In re-electing incumbents Carol L. Fletcher and Mario Acosta to the Pflugerville school board, voters affirmed the district’s policy to provide health benefits to domestic partners, including those in same-sex relationships.
Pflugerville – led by then-Superintendent Charles Dupre — became the first school district in Texas to offer such benefits, with five trustees supporting the initiative and one voting against it. That was last year. The decision became the backdrop for Saturday’s election, which was watched by districts outside of Pflugerville that are considering offering similar benefits to their employees.
Though a local decision, it resonated beyond the school district on Austin’s northern edge: At the Capitol, a lawmaker filed a bill to deny state funding to school districts that award health insurance benefits to employees in domestic partner relationships; and recently, Texas Attorney General Greg Abbott issued an opinion saying that that Pflugerville and other governmental entities are violating the Texas Constitution’s ban on gay marriage in offering same-sex health benefits. Despite those gathering political forces, Pflugerville voters spoke loudly and clearly with a decisive vote backing candidates that demonstrated fairness and good business sense in dealing with district employees.
“We are happy that Pflugerville voters took a stand for experience and that every employee has equal rights,” said Fletcher, who won 57 percent of the vote against his opponent Lance Sandlin.
Acosta, who prevailed with 54 percent of the vote over contender Tony Hanson, said: “We were pretty sure that when we voted for the benefits, the majority of Pflugerville residents favored them, too.”
The Austin school district now is in the process of crafting similar policies that offer health insurance benefits to its employees who are in domestic partner relationships, including same-sex relationships.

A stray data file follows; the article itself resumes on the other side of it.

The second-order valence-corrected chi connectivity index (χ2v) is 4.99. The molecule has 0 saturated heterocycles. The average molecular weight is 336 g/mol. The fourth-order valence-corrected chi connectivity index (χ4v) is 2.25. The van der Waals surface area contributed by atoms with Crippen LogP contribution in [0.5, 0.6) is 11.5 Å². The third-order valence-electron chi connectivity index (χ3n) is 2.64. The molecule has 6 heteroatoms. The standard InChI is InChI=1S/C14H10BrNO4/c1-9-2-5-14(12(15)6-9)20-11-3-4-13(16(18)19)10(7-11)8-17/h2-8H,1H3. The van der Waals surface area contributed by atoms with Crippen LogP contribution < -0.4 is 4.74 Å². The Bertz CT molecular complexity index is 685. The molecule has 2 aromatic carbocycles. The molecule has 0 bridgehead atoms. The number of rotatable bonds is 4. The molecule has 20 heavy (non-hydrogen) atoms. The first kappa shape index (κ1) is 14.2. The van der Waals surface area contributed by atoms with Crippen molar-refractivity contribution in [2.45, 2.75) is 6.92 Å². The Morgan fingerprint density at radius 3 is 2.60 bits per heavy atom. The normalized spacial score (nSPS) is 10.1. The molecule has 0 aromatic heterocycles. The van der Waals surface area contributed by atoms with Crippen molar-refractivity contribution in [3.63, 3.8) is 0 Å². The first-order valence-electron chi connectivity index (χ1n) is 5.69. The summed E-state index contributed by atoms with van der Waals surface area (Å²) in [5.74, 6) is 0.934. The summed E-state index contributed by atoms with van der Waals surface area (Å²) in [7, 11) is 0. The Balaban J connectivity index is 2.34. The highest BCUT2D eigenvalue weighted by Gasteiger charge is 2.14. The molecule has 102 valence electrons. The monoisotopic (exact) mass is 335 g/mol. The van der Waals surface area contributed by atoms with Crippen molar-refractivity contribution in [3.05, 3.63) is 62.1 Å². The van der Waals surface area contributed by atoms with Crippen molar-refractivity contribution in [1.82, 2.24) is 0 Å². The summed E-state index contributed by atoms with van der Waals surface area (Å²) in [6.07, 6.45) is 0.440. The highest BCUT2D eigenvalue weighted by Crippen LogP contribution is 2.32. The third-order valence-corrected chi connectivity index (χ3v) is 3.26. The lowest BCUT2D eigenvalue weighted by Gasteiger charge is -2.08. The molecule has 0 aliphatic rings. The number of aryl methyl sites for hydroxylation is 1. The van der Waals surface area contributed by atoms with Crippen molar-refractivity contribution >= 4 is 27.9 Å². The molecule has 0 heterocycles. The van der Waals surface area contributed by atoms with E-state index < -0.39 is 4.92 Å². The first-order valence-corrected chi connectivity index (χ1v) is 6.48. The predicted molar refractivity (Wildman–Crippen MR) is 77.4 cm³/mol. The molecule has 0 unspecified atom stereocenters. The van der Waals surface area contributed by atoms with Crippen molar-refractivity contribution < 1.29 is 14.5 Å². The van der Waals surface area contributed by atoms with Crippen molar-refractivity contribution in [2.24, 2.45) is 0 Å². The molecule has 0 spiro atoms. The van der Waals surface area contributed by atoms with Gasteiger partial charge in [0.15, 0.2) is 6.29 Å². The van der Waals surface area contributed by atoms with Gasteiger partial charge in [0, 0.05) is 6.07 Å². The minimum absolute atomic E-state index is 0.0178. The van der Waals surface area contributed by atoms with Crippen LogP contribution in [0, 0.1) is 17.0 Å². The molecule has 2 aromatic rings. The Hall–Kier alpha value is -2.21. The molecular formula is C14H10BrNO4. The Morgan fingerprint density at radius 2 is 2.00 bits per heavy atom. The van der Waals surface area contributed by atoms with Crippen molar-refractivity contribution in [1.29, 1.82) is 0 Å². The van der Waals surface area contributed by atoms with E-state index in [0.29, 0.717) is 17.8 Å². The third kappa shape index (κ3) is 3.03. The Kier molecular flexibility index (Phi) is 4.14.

With their vote, Pflugerville residents have given their thumbs up to such policies. But there are other challenges that might impede implementation of those policies or require them to be restructured. At the Capitol, Drew Springer, R-Muenster, in response to Pflugerville’s policy, filed House Bill 1568 that would defund school districts that offer health benefits to partners of employees because such policies are prohibited by a constitutional amendment Texas voters passed defining marriage as a union between one man and one woman. So far Springer’s bill is stalled. Thankfully, its chances of passing the Legislature this time around look grim. Many public entities offer such benefits as much for maintaining a competitive edge in recruiting or managing health care costs as for the moral reason of eliminating discriminatory policies. So not only is it good business, but the right thing to do.
The larger threat to Pflugerville’s health benefits comes from a recent attorney general’s opinion, though it isn’t clear whether the opinion would eliminate such policies also offered by the City of Austin and Travis County, or just require that they be restructured to fall within legal limits.
Earlier this month, Abbott released an opinion stating that domestic partnerships as recognized by the local governments across Texas are close enough to the definition of marriage to violate a constitutional amendment banning same-sex unions. The amendment goes further, barring the state or a political subdivision of the state from creating or recognizing any legal status identical or similar to marriage. That interpretation seems to make Pflugerville school district’s health benefits for domestic partners illegal.
But the same opinion also references “a clear legislative intent” from then-state Rep. Warren Chisum, R-Pampa, who authored the amendment, which seems to support a district’s right to such decisions locally as long as they are done in ways that fit with the constitution.
“This amendment to the Constitution would not negate or set aside any contract that an employer wanted to make with his employee. … It does not change what a city might do. It just says that they won’t recognize anything that creates the same legal status identical to or similar to marriage. It does not stop them from providing health benefits to same-sex partners. It’s not intended to do that.”
Whether Pflugerville’s health benefits policy stands as is or is restructured one thing is sure. Voters left no doubt that they want all district educators and school employees to be treated with dignity, respect and fairness.